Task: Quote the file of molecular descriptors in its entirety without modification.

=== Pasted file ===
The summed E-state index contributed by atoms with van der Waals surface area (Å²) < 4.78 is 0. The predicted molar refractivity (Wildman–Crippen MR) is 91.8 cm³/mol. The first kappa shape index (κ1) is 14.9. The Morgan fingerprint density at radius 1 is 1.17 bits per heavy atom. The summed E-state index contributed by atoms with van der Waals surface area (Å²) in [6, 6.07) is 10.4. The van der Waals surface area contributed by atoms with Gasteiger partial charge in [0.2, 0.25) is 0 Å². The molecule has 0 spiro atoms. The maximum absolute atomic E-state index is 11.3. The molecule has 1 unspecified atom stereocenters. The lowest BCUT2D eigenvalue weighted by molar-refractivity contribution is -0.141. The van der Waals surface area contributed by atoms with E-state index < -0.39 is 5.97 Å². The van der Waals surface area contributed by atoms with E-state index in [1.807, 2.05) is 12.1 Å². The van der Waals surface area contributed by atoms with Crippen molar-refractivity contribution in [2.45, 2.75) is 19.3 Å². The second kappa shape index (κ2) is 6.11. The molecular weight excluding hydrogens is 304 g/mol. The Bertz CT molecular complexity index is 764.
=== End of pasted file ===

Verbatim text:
The summed E-state index contributed by atoms with van der Waals surface area (Å²) < 4.78 is 0. The predicted molar refractivity (Wildman–Crippen MR) is 91.8 cm³/mol. The first kappa shape index (κ1) is 14.9. The Morgan fingerprint density at radius 1 is 1.17 bits per heavy atom. The summed E-state index contributed by atoms with van der Waals surface area (Å²) in [6, 6.07) is 10.4. The van der Waals surface area contributed by atoms with Gasteiger partial charge in [0.2, 0.25) is 0 Å². The molecule has 0 spiro atoms. The maximum absolute atomic E-state index is 11.3. The molecule has 1 unspecified atom stereocenters. The lowest BCUT2D eigenvalue weighted by molar-refractivity contribution is -0.141. The van der Waals surface area contributed by atoms with E-state index < -0.39 is 5.97 Å². The van der Waals surface area contributed by atoms with E-state index in [1.807, 2.05) is 12.1 Å². The van der Waals surface area contributed by atoms with Crippen molar-refractivity contribution in [2.45, 2.75) is 19.3 Å². The second kappa shape index (κ2) is 6.11. The molecular weight excluding hydrogens is 304 g/mol. The Bertz CT molecular complexity index is 764.